Editor's note: Lauren Orsini is a reporter for the Daily Dot, the hometown newspaper of the World Wide Web, the paper of record for what happens online. Follow her on Twitter @laureninspace. You can find more images of "Homestuck" cosplay on photographer Ed Tan's Flickr account.
In an age of computers, smartphones, and instant gratification, studies lead us to believe that our attention spans are the shortest they’ve ever been.
If that were completely true though, a 5,000 plus page webcomic shouldn’t be able to attract millions of fans, much less inspire them to raise a million dollars in under a week.
“Homestuck,” cartoonist Andrew Hussie’s longest and latest project, is a video game inspired saga set in the Internet age. In the story, rife with Generation Y pop culture references, teenagers unite through an online game in order to save the world.
“I like Homestuck because it is one of the first pieces of media that genuinely appeals to me as a person who grew up in a very Internet based generation,” wrote Deanna Bennett, 20, in an email responding to my Tumblr request for "Homestuck" fanatics.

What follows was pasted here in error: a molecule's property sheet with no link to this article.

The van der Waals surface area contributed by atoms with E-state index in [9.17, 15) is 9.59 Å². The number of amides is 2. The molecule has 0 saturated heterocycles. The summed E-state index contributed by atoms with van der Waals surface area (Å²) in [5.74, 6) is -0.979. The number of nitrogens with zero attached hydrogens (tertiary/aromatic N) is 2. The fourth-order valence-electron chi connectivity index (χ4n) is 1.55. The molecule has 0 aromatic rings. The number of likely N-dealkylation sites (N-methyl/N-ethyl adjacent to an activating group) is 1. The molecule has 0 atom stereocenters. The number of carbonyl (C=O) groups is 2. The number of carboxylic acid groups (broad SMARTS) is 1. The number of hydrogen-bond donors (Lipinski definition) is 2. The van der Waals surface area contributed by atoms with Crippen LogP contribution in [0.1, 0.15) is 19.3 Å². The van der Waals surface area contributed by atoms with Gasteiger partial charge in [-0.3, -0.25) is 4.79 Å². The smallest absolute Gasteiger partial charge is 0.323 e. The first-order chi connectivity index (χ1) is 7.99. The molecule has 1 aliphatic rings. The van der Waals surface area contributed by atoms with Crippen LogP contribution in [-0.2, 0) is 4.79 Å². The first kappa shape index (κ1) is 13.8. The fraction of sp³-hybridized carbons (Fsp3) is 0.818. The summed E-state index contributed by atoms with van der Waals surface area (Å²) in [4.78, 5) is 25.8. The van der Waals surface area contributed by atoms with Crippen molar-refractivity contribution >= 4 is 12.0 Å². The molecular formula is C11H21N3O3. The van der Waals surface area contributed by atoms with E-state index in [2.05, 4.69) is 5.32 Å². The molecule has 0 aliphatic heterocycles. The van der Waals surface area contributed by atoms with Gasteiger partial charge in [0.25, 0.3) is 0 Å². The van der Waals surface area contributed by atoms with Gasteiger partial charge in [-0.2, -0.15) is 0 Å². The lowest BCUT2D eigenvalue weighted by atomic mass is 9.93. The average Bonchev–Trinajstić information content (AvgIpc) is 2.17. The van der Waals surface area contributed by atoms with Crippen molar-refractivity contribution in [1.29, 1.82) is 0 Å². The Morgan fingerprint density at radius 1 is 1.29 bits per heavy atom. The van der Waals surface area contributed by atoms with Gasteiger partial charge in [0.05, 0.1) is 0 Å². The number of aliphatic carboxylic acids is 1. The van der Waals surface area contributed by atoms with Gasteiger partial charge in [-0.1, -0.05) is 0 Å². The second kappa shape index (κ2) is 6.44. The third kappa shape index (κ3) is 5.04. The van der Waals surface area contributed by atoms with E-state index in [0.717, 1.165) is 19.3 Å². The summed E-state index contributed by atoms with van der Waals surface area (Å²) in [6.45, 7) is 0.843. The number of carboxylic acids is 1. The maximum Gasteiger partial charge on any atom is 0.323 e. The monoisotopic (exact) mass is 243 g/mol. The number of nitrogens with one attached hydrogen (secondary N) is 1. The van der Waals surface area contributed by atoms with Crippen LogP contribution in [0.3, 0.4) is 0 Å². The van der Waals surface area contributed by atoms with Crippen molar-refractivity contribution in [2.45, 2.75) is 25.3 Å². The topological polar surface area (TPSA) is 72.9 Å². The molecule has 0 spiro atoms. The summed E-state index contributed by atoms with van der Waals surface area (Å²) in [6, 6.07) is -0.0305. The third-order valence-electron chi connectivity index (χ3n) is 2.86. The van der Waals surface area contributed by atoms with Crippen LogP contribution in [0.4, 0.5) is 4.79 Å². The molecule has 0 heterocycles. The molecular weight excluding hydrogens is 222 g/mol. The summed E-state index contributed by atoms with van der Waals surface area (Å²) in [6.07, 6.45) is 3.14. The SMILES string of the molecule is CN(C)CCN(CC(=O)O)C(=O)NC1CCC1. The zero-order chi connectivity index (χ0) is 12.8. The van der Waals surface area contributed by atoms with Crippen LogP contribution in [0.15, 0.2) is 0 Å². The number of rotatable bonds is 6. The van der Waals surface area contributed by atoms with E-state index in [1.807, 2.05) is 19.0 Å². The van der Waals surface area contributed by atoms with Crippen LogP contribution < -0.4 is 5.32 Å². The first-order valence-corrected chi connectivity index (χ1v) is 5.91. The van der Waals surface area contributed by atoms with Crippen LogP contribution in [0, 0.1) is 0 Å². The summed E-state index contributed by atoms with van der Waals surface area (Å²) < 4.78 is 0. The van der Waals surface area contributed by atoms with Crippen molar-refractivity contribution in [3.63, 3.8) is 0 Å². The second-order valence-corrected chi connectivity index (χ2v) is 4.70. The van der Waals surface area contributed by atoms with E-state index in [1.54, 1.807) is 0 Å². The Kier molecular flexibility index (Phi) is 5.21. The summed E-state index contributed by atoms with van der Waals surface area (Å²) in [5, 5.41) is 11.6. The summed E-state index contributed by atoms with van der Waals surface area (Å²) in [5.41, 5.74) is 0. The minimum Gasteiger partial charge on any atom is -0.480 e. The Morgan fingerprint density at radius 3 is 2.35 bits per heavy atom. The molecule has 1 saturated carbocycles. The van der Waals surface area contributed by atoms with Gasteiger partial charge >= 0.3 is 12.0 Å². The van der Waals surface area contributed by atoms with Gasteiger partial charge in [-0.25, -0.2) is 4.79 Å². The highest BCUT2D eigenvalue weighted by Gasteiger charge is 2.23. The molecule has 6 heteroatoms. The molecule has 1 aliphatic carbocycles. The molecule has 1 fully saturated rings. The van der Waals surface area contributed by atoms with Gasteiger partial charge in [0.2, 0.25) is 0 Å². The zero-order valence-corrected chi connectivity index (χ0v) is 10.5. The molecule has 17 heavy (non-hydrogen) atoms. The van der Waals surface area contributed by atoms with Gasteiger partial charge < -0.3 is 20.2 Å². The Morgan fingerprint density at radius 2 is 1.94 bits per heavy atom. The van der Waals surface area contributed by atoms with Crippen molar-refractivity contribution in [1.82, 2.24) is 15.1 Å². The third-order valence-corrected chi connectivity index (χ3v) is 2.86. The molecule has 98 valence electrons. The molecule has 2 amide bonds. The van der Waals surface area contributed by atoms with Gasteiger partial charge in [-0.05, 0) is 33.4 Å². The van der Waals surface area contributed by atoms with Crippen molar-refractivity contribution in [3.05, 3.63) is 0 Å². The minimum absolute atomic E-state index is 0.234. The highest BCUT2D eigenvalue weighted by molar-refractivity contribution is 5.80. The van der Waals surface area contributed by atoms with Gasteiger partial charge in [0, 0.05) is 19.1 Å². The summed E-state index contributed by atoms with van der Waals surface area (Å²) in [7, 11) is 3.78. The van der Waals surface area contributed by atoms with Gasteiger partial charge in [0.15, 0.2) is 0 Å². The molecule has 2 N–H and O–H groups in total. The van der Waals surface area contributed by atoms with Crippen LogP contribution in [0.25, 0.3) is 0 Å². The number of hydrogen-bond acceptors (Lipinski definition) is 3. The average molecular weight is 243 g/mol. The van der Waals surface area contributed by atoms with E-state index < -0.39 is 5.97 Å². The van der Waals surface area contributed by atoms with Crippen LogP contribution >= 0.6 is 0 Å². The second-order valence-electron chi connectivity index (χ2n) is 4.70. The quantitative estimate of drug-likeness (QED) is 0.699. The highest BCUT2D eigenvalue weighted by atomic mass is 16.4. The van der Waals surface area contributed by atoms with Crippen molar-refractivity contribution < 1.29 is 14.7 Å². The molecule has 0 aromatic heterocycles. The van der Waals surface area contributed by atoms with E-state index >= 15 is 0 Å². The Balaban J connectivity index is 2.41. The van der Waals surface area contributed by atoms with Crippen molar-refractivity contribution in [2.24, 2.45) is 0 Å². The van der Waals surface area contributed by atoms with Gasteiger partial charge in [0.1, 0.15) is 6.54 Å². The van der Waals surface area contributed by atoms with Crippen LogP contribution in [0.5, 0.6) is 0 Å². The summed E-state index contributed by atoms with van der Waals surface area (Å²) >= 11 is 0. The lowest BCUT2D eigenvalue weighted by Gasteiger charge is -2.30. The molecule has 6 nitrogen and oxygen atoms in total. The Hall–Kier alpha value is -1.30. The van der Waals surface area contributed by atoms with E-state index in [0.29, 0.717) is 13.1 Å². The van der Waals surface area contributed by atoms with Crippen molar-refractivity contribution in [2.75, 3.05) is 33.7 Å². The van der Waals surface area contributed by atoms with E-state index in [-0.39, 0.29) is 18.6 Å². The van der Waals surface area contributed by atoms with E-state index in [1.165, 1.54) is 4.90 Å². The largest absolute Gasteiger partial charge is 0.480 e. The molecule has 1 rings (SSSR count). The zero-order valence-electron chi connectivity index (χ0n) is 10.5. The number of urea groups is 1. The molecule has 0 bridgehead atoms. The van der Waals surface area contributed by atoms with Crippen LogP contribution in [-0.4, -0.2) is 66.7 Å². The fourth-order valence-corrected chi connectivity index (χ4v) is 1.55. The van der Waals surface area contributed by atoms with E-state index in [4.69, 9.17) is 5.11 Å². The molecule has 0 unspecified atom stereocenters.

“Homestuck is meant to live online. It combines a lot of Internet humor that a lot of mainstream cartoons and comics are trying to desperately to tap but are failing and missing every damn time.”
Sounds like fun, right? But choosing to read it is a big commitment—in the form of hours and hours of free time. Fans compare its length to a that of a Greek epic. It has more than 100 main characters. And instead of comic panels, its gigantic pages are a mix of still and animated images, intimidating walls of text, Flash movies with original music, and even short video games.
“Homestuck is perhaps the first modern work to make full use of the Internet as not just a distribution tool but as a fully realized artistic medium,” wrote Clark Powell, 20. “Text, music, artwork, interactive, and animation are all combined in ways that have never been attempted before. On top of that, Homestuck is a piece of work whose very narrative is something of relevance to a new generation; it is, after all, a comic about the Internet, video games, and pop culture, if it can even be called a ‘comic.’”
Recently, the convoluted comic (and Hussie’s tendency to coin his own vocabulary for the script) prompted PBS’s Idea Channel to speculate that “Homestuck” just might be “the Ulysses of the Internet.” But as host Mike Rugnetta suggests, with great effort comes an incredible reward—the psychological theory of effort justification indicates that fans who stick it out will certainly grow attached. FULL POST
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